Although the U.S. Seventh Fleet's carrier task forces were committed to the Korean area of operations, the fleet still was charged with the protection of Formosa. The fleet was able to maintain routine surveillance of the Formosa Strait with patrol aircraft, which made it impossible for the Communist Chinese to launch a surprise invasion of the island.

In the Korean area of operations, VP squadrons participated in the blockade of North Korea, keeping merchant shipping and fishing fleets under surveillance and deterring hostile submarine activity. In addition, patrol aircraft hunted and destroyed mines, dropped flares for air strikes, and conducted weather reconnaissance and search-and-rescue operations.

At the beginning of the Korean War, Pacific Fleet VP squadrons were equipped with three heavily armed aircraft types. Martin PBM-5/5S/5S2 Mariners were the only flying boats in active patrol squadrons (the P5M Marlin had not yet entered service.) Seaplanes were increasingly being displaced by land-based patrol bombers, such as the four-engine Consolidated Privateer P4Y-2/2S/2B, a holdover from WW II; and versions of the new twin-engine Lockheed Neptune (P2V2/3/3W/4/5), successor to the post-WWII PV-2 Harpoon patrol bomber.

The Pacific Fleet was equipped with only nine VP squadrons in June 1950, having disestablished four squadrons in the first half of the year. VP squadrons were based at NAS Whidbey Island, Washington; NAS North Island, San Diego, California; and NAS Barbers Point, Hawaii. They deployed to NAF Yokosuka, Japan; NS Sangley Point, Philippines.; NAS Kodiak, Alaska; and NAS Agana, Guam. By the end of 1950, seven reserve VP squadrons were activated, five of which were assigned to the Pacific Fleet. By the end of 1951, two more active duty VP squadrons were established in the Pacific Fleet, and two more reserve squadrons were activated to augment them. NAS Alameda, California, and NAS Seattle, Washington, accommodated some of the new squadrons. Only one Atlantic Fleet patrol squadron, VP-7 at NAS Quonset Point, Rhode Island, was deployed to the war zone, arriving less than one month before the truce on 30 June 1953.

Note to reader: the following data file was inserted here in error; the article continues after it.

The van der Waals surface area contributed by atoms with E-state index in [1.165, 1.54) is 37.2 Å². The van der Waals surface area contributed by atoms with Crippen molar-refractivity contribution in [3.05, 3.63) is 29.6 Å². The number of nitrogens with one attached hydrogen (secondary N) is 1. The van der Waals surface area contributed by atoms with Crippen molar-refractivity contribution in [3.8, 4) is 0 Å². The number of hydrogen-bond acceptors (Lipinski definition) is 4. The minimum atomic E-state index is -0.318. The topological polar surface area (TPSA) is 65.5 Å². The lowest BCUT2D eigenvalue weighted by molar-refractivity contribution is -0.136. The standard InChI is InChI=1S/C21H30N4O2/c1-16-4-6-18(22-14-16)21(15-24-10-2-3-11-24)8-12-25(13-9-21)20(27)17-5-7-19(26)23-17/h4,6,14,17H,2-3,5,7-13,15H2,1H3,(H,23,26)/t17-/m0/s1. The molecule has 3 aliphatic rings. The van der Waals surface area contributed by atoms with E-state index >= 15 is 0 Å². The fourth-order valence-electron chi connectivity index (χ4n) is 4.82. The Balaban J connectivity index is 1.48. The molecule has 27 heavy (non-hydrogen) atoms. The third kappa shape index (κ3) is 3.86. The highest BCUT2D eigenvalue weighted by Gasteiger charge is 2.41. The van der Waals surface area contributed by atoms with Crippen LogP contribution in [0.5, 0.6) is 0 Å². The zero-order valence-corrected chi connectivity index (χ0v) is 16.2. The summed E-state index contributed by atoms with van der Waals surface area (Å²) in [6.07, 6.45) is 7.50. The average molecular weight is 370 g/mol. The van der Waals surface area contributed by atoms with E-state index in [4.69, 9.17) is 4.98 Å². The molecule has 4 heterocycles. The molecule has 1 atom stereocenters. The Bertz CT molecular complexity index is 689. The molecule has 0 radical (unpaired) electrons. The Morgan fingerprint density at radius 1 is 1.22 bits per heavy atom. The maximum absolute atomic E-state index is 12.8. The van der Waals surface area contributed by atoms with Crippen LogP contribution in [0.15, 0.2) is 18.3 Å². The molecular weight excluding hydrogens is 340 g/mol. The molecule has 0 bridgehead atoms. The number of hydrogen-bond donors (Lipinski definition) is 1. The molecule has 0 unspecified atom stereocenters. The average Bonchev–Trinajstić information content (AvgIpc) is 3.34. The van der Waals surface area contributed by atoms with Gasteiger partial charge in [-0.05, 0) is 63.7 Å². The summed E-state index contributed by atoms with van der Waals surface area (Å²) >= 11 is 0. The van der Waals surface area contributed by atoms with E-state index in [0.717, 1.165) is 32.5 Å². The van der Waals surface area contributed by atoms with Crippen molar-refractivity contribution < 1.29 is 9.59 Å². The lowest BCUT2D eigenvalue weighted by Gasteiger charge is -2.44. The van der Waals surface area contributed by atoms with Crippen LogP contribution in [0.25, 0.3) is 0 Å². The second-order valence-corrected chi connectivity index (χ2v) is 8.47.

When the war broke out in 1950, Fleet Air Wing FAW-1 at Guam controlled squadrons deployed to the western Pacific. In July 1950 FAW-1 moved to Naha, Okinawa, to control patrols over the Formosa Strait using one land-based and one flying boat squadron. FAW-6 was established at Atsugi, Japan, to coordinate patrols in the Yellow Sea and Sea of Japan. Eventually the typical strength of FAW-6 included three land-plane squadrons and two flying boat squadrons, as well as two squadrons of Royal Air Force Sunderland flying boats. These command structures remained in place throughout the war, except during a short period when they were relieved by FAW-2 and FAW-14, respectively.

Only eight patrol planes--PBMs assigned to VP-46 and the squadron it was relieving, VP-47--patrolled the Far East when the North Korean invasion began, while VP-28's PB4Ys were deployed to NAS Agana, Guam. Soon, VP-47 was regrouped and retained on deployment, VP-6's P2V-3s arrived at Johnson Air Base near Tokyo, Japan, and VP-42's PBMs staged at Iwakuni, Japan. VP-28 staged to NAF Naha, Okinawa, Japan and began daily patrols of the Formosa Strait and the coast of China. Other squadrons rotated in turn, and also deployed to far-flung bases and anchorages such as Hong Kong; the Pescadores, Buckner Bay and NAF Kadena, Okinawa, Japan; Tachikawa and Itami in Japan; and NAS Kodiak, Alaska and Shemya in the Aleutians.

As the North Korean invasion pushed south, VP-6's Neptunes were used on three occasions to provide naval gunfire spotting for United Nations warships on the western coast of South Korea. The squadron's P2V-3s, armed with 20mm cannon, bombs and rockets, also launched many attacks themselves against North Korean targets along the northeast shore.